Irish Celebration is the latest piece by Wendy Stevens, published by Hal Leonard. It is a “Showcase Solo” which means that it is leveled with the Hal Leonard Student Piano Library, which is a piano method popular with many teachers. This series starts with Level One, not a Primer level, so Level One on the front means it is an Early Elementary Piece. It is written on-the-staff in the key of C, with 3 pages including a teacher duet.
Irish Celebration is a jig with very large notes that will make your youngest students feel very comfortable. As we know, large notes make it look easy, and when we show a piece to our students, we want them to feel like they can do it. At the top of the page there is a keyboard diagram to show students where to put their hands. This is a very handy thing to have because, while the right hand is in middle C position, the left hand pinkie will sit on E, not F as it does in a true middle C position piece. But this is not a problem because the left hand only plays 2 notes the entire piece. If your student can only play in middle C position, this is a good piece to start branching out. I’ve said many times on this blog that middle C position is very awkward for the hand, and it is so much better if the thumbs are on different keys. I have personally arranged many pieces for my beginning students with the thumbs touching, but not on the same key.
Sometimes I look at a piece with just 7 notes and wonder how the composer managed to make such appealing music out of so little. Irish Celebration is one of those pieces. Wendy, my hat goes off to you, because you have written another winner. This piece is a jig, written in 3/4 time, but like all Irish jigs it has a 6/8 feel. It is written in 3/4 time to be accessible to the beginning student. That means the piece should be played fast with one beat in a measure. Students will love this tempo. Just the other day one of my students told me he didn’t want any more “boring” pieces. I asked what made a piece fun and not boring, and he said “a fast song!” I guarantee that Irish Celebration is a fun piece. The teacher duet is appealing and also helps the student get the feel of the rhythm.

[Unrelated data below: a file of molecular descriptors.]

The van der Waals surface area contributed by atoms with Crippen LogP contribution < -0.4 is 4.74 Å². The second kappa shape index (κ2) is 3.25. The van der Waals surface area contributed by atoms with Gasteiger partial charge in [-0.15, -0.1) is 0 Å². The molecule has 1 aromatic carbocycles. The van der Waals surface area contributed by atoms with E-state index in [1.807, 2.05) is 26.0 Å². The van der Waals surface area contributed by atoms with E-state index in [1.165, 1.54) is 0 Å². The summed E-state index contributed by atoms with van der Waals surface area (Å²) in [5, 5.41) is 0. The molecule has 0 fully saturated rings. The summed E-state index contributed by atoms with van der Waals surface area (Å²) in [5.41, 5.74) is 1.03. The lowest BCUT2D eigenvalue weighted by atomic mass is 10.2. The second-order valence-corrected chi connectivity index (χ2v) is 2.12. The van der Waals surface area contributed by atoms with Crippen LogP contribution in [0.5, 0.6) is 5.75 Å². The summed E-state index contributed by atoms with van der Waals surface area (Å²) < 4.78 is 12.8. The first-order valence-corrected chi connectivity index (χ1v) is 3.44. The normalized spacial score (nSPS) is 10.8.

Before you start to teach this music to your young ones, work some on feeling 6/8 rhythm. Sit on the floor and chant or sing some 6/8 songs. There are so many: Hickory Dickory Dock, Mulberry Bush, Jack and Jill, the list is endless. That’s because spoken English falls naturally into a 6/8 meter. Take a look at any nursery rhyme book and you will see what I mean. As you say the rhyme, you and your student should keep the large beat on your lap or the floor. Be sure you are beating the dotted quarter note in 6/8 meter, not the “small beat” eighth note. Then change quickly to you singing the melody to The Irish Washer Woman while also beating the dotted quarter note. I don’t know the words to that tune, but I can sing it with fa, la, la, la. Have fun with it by starting slow and then singing (and beating) faster and faster. This will really get the child to feel the rhythm of a jig.
Then go back to the piano and tap the rhythm of Irish Celebration (using whatever counting method works for you) on the piano lid. Now you are ready to teach Irish Celebration! The notes are not difficult, mostly steps, so it is a very good beginning reading piece.
More Music For St. Patrick’s Day
If you are looking for more music for St. Patrick’s Day, Melody Bober (FJH Publications) has written a level 1 solo that my student’s love, The Leprechaun’s Jig. Here are some more:
Schaum Publications: Jolly Leprechaun by Schaum, E
Hal Leonard: Jazz Jig by Keveren, EE
Willis: Jaunty Jig by Hudelson, Elementary
Kjos: Dublin Irish Jig by Bastien, Level 4
Willis: Irish Suite by Melody Bober, Intermediate
FJH: Farewell to Ireland by Timothy Brown, Intermediate
These are not particularly St. Patrick’s Day, but I like them
FJH: Three Wishes by Kevin Olson, Pre Reading
FJH: The Troubadour by Kevin Olson, Intermediate (My student and I liked this so much when it first came out, I wrote Kevin and told him how great we thought it was. Later it became at NFMC choice piece! This is a great piece for teens who like Celtic sounding music)
There are many, many more pieces that can be used for St. Patrick’s Day. I did a search of all the publishers and came up with many songs about rainbows, pixies, castles, ponies, and jigs. I have also posted on my website a few games with shamrocks and a composing piece for beginners with a St. Patrick’s Day theme. If you have a favorite St. Patrick’s Day piece you can recommend, please send me an email. Éire go Brách!